"The Thirty Names of Night" by Zeyn Joukhadar

Discussion Date: Wednesday May 25th 6pm-7:30pm

Discussion Location: Hybrid (TBD on Evanston Campus OR Zoom)

Sign-up to attend here: Book Club Sign-up Form

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Indigenous Reading Series

The Indigenous Reading Series is an MSA program that centers Indigenous thinking and perspectives through reading and discussion. Each quarter, we will examine writings that will help us build and expand a shared understanding of Indigeneity. Join us as we engage in collective reflection and meaning-making in order to find  our places in decolonial movements. 

Fall 2021

Virtual Meeting Dates and Readings
  • Monday, 10/18/21, 4:30 - 6:00 PM CDT
    • "The Blackfoot Origins of Maslow’s Hierarchy of Needs" by Teju Ravilochan
    • "The Emergence of the Breath of Life Theory" by Cindy Blackstock
  • Monday, 11/8/21, 4:30 - 6:00 PM CDT
    • Readings TBD!

Winter 2022

Spring 2022

Latinx Book Club

Are you interested in talking about Latinx books and issues?  Join the Latina and Latino Studies Program and MSA for a casual book club discussion on important works of Latinx literature. Sign-ups will open at the beginning of each quarter. Contact Colton at colton.bernasol@northwestern.edu for details.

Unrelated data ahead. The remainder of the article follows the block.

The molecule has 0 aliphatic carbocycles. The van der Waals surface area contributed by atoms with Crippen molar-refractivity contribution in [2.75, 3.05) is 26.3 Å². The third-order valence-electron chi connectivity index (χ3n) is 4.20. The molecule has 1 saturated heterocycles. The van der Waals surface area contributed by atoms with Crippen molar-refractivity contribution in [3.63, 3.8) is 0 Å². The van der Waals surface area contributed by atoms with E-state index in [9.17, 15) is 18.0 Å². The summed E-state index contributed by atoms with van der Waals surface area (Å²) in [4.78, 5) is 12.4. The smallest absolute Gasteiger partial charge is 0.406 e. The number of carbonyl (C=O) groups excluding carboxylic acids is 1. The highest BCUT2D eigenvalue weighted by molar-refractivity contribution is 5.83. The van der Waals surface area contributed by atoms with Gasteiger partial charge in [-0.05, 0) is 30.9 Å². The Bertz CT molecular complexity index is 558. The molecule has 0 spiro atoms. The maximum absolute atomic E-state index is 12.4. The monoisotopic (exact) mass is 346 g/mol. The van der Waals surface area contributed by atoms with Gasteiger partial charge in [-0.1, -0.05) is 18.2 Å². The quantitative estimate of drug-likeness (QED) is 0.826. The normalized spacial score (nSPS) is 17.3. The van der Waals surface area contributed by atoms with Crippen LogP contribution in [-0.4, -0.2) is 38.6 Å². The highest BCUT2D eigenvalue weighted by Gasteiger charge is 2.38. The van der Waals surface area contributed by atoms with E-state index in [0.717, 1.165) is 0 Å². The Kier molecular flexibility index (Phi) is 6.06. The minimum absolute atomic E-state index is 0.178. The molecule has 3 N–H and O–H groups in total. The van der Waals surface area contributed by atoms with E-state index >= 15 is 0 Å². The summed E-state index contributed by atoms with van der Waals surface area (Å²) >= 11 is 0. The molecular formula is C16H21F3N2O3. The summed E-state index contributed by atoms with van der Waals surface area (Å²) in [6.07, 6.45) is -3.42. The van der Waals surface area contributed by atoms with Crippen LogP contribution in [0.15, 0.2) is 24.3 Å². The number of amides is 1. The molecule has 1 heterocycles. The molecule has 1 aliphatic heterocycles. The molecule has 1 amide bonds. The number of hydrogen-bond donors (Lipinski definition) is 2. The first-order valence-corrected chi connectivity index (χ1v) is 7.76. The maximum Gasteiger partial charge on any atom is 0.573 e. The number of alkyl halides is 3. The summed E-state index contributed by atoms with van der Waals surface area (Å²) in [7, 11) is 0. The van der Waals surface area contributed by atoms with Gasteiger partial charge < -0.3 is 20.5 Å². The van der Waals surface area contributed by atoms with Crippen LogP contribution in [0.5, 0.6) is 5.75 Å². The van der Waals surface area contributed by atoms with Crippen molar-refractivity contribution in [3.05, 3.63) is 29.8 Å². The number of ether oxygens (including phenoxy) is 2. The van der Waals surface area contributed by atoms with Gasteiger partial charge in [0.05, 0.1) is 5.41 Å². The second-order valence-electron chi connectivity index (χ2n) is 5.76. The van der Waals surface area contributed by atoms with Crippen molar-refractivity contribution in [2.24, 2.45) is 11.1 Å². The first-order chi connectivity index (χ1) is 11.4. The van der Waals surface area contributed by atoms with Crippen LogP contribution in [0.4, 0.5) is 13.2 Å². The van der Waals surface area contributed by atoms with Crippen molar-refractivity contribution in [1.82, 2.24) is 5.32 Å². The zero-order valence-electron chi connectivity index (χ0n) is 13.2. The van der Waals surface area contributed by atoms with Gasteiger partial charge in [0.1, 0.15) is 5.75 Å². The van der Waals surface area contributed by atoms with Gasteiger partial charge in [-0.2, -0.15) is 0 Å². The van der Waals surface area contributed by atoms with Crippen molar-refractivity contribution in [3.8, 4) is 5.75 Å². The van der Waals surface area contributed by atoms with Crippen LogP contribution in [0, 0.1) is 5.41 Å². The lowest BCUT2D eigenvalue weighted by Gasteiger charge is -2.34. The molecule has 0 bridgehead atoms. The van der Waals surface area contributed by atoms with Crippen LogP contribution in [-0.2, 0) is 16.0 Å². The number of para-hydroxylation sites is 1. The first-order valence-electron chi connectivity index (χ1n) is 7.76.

Winter 2021

  • The Undocumented Americans by Karla Cornejo Villavicencio
  • One of the first undocumented immigrants to graduate from Harvard, Karla Cornejo Villavicencio illuminates and honors the hidden lives of her fellow undocumented Americans in this deeply personal and groundbreaking portrait of a nation. Villavicencio amplifies the stories of day laborers, housekeepers, construction workers, and delivery workers, among many others, who have "paid a steep price for the so-called American Dream" while shaping culture and life in The United States in immeasurable ways.
  • Virtual Book Discussion: Wednesday, March 3 from 5 to 6:30 PM CST
  • Registration is now closed.  Sign up here to receive updates for the Spring Latinx Book Club or to suggest a book title for future book discussions. 

Spring 2021

  • The Poet X by Elizabeth Acevedo
  • Winner of the National Book Award for Young People's Literature, the novel follows the story of Xiomara Batista, a young Afro-Latina from Harlem who discovers poetry as an outlet to explore her mother's religion and her own place in the world, finding her voice, strength, and love in the process. Acevedo's masterfully crafted poems reflect universal themes of "adolescence, family, gender, race, religion, [and] sexuality."
  • Virtual Book Discussion: Tuesday, May 4 from 5 to 6:30 PM CDT
  • Registration is now open.

Spring 2022

  • Sabrina and Corina by Kali Fajardo-Anstine
  • Book Description: “Kali Fajardo-Anstine’s magnetic story collection breathes life into her Latina characters of indigenous ancestry and the land they inhabit in the American West. Against the remarkable backdrop of Denver, Colorado—a place that is as fierce as it is exquisite—these women navigate the land the way they navigate their lives: with caution, grace, and quiet force.”
  • Book Discussion: Tuesday, April 26th from 3:30 - 5:00 PM
  • Register Here